Let the record show the Denver Broncos wanted Malik Jackson to stay.
They just didn’t want him back for the six-year, $85.5 million deal he got to play with the Jacksonville Jaguars. The Broncos play Jackson’s Jags this Sunday in Jacksonville.
"I think that's the biggest thing I have to battle with, is going out there and proving to them that I'm worth more than what they offered me and they shouldn't have let me go,’’ Jackson said in a conference call with the Denver media Wednesday. “That's my whole premise for going out there and just letting them know that I'm a problem. You let this problem go, so now you have to deal with me today. I have to understand that the coach calls and I have to play within the defense. I can't let the moment get too big or going out there and doing dumb stuff and getting penalties or playing out of character.’’
It might be one for one, one for all on the playing field, but when it comes to the business of football, it’s every man for himself.
Broncos’ defensive end Derek Wolfe was happy with the four-year extension he took during the playoffs in January that was worth an average of $9.175 million per year, although he was irked his fellow linemate, Jackson, got a deal worth $14.25 a year with Jacksonville.
Is Jackson a $5 million a year better than Wolfe? No way. Then again, Jackson was irked the Broncos got a deal done with Wolfe and not him.
“I saw what (the Broncos) did with Wolfe,’’ Jackson said. “When they did do it, I wasn’t concerned at all, to be honest with you, but I was like ‘Ok, they got Wolfe, but where am I at.’ [I wasn’t] being selfish, but just trying to be more aware with where we’ll be. Wolfe got his deal and I was excited and I was excited to see where I was going to land because I thought that I demanded a few more dollars than he did, personally. He got his thing and then they offered me the 5-year, $53-million dollars, and I didn’t take it. I waited to the end and I got free agency. That’s the way that it went.”
Jackson got off to a slow start with Jacksonville but he has 3.0 sacks in his last two games. A complementary player in Denver to the likes of Von Miller, DeMarcus Ware, Aqib Talib and Chris Harris Jr., Jackson is considered a leader in the Jaguars’ locker room.
“I think that’s where he’s exceeded (expectations),’’ said Jacksonville coach Gus Bradley, who once coached at Fort Lewis College in Durango. “It’s just how strong he’s been for our players. He has the respect of our whole team. I think he really challenges players on the field. He knows the standard. He knows what it looks like. He keeps pushing people out of their comfort levels.’’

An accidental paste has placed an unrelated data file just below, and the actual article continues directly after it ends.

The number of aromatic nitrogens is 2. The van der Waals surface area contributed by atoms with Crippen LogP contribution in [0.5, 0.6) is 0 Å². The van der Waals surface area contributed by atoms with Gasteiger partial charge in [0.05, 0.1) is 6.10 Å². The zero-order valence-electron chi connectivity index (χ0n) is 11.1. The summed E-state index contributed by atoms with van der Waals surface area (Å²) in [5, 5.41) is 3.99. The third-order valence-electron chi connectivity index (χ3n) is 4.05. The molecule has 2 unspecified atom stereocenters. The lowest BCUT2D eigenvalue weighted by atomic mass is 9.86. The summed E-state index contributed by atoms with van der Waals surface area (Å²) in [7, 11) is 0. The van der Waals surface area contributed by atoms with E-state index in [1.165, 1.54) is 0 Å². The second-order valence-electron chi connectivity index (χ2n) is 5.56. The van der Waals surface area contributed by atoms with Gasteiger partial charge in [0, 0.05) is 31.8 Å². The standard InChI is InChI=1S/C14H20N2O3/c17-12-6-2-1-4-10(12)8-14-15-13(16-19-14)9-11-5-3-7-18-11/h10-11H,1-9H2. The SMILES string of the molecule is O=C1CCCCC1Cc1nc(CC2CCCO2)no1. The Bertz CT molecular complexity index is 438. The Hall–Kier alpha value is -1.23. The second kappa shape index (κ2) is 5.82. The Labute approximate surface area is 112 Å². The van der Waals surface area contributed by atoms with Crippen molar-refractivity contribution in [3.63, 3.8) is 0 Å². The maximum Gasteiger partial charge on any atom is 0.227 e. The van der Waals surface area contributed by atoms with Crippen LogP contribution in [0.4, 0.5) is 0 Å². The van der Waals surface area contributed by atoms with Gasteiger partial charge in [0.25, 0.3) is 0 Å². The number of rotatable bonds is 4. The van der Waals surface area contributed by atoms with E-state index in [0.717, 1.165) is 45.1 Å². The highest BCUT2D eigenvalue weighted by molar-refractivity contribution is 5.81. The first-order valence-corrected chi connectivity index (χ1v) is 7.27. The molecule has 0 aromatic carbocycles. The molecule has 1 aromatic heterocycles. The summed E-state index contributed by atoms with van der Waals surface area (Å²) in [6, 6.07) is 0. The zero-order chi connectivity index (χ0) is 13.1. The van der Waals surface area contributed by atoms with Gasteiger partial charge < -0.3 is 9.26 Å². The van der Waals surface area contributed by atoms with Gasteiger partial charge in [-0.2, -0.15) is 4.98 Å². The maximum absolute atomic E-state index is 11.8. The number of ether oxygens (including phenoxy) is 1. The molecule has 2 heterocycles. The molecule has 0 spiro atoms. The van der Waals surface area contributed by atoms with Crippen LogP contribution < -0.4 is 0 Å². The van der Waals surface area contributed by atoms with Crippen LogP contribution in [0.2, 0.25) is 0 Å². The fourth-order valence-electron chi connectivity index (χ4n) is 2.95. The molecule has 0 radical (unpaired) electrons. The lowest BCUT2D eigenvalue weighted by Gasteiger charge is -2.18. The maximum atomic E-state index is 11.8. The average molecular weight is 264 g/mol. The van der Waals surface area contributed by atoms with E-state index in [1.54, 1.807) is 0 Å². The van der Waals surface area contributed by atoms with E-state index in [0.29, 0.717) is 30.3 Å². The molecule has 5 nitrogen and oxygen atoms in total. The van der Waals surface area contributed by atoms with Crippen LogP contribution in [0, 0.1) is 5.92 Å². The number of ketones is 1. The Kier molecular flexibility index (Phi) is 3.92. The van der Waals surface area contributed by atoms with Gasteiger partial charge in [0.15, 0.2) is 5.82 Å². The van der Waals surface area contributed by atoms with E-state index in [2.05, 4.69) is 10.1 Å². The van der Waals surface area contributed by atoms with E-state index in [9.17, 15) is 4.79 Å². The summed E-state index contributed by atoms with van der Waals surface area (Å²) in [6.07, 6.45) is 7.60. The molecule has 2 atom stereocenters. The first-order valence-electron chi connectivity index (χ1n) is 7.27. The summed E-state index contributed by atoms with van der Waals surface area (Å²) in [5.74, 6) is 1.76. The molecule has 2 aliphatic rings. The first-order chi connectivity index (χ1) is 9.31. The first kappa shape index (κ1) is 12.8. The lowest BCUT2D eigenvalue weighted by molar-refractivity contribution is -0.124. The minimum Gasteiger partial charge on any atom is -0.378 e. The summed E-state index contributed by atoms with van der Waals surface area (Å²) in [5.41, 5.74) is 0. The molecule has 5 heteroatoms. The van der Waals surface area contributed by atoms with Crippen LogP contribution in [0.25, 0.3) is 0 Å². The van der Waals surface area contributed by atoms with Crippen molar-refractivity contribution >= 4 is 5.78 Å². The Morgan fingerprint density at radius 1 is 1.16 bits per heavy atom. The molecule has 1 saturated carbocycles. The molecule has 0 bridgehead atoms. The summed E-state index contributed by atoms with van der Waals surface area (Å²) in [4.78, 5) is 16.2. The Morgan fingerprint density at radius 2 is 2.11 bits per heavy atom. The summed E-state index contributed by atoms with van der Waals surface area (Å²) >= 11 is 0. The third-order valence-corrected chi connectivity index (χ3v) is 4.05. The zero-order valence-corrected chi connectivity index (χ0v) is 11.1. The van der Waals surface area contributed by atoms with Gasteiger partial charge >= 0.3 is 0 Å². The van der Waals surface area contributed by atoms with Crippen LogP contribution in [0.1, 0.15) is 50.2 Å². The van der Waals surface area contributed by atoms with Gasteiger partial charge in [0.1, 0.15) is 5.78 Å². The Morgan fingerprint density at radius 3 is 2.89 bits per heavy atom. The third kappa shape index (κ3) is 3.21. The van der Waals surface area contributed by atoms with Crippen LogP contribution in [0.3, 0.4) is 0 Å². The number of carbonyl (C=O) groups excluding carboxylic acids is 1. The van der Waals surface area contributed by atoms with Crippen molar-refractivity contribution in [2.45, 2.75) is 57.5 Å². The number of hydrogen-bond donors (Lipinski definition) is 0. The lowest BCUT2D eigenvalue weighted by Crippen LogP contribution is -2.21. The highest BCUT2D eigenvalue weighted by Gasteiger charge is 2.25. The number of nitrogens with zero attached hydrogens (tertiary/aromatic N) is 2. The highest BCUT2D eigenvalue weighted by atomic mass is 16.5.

Still, there was a catch to all that loot Jackson got with Jacksonville. His Jaguars are 2-9 and assured of missing the playoffs for a ninth consecutive season. The Broncos are 7-4 with a decent chance of making the playoffs for a sixth consecutive season.
“It’s definitely tough,’’ Jackson said. “Especially coming from Denver and being in the playoffs every year and a first round bye. It’s a different beast that you have to see about the league and its kind of sobering until you realize that every team is not winning 12 games a year. This brought me back to Earth; to realize that it’s hard to win in this league and that you have to get everybody on the same page and just keep going. That’s what I learned.”
Then again, the Broncos do miss Jackson. Maybe not as much as he misses them, but compared to last season Denver has dropped in total defense (No. 1 to No. 4), rushing defense (No. 3 to No. 27) and points allowed (No. 9).
“I’ve been watching them all year and those guys look great,’’ Jackson said. “They’re playing fast. I know ‘B-Marsh’ (Brandon Marshall) has them handling things greatly. Those are my friends, at the end of the day. I care about them and I want them to be great.
“I will say that (without) me, Danny (Trevathan) and a few key other guys; they don’t look exactly the same. You expect that when have guys that grew up in a program who left, but I think that they look great.”